This review by Robert Loerzel originally appeared in Pioneer Press.
THE MANCHURIAN CANDIDATE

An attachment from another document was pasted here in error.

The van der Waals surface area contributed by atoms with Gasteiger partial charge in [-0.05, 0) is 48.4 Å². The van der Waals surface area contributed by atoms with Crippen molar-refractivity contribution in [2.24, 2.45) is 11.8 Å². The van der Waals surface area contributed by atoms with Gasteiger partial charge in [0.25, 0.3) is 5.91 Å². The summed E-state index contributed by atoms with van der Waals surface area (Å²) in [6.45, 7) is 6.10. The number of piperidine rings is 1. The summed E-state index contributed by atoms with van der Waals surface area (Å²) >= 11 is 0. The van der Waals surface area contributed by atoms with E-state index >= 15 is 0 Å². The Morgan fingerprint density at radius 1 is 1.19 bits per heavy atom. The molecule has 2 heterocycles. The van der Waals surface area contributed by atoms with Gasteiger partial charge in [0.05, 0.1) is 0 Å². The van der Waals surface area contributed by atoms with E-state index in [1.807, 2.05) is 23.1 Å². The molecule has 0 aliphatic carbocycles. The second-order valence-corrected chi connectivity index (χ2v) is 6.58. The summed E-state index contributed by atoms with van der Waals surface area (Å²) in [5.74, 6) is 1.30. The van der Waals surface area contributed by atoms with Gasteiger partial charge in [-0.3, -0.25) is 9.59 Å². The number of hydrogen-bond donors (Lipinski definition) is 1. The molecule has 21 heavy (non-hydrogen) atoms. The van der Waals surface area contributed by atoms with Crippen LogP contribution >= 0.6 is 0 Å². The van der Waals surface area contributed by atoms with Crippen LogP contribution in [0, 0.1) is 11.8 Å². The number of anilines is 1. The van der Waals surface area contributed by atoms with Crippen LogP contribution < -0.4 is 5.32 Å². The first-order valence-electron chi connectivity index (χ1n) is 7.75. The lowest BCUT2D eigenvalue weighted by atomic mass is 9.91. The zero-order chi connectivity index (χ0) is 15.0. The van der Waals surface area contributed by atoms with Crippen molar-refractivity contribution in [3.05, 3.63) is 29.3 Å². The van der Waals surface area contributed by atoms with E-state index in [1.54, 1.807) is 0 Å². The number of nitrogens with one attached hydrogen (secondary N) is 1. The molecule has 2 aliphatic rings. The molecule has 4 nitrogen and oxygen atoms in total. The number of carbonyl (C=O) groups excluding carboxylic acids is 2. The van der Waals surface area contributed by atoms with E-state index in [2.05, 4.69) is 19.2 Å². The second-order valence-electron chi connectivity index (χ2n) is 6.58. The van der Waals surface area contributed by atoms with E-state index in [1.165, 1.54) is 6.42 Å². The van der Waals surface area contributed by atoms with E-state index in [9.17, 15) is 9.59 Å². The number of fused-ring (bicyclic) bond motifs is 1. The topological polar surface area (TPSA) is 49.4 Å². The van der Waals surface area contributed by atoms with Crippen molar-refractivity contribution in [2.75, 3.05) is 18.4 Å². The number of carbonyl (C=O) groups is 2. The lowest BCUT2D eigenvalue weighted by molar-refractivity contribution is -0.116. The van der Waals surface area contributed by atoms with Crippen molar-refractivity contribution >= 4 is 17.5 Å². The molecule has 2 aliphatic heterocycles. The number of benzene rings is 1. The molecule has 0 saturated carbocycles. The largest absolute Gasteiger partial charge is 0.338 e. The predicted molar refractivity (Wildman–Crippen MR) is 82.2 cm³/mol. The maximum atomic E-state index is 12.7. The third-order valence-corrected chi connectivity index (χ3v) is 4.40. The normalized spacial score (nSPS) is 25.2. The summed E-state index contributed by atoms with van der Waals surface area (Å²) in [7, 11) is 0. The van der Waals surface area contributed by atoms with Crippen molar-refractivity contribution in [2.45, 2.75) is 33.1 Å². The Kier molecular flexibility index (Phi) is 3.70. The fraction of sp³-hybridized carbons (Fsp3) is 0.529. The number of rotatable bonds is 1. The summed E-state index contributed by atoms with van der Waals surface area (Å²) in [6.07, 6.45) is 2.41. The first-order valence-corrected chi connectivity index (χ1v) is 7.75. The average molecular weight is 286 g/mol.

Director Jonathan Demme keeps up a fever pitch in this delirious nightmare of political paranoia, but despite some compelling action, it’s never as convincing as John Frankenheimer’s version from 1962. The original must have seemed joltingtly surreal when it first came out, and even now, viewed as a relic from the Cold War, it casts an eerie charm. What seemed original 42 years ago feels like cliché in this remake. This time around, the Gulf War provides the backdrop, but the story is still about some soldiers who were brainwashed. Denzel Washington is desperately trying to figure out what really happened out in the desert, and he has a bad feeling about his old war buddy, played by Live Schreiber, who’s running for vice president under the guidance of his witchy senator mom, Meryl Streep. Some aspects of the story are no longer as believable as they were in the 1960s. Would all of these weird happenings, not to mention the VP candidate’s peculiar personality, really escape the media’s scrutiny during the middle of a presidential campaign? Where’s the Drudge Report when you need it? Despite the film’s flaws, the strong cast keeps things entertaining.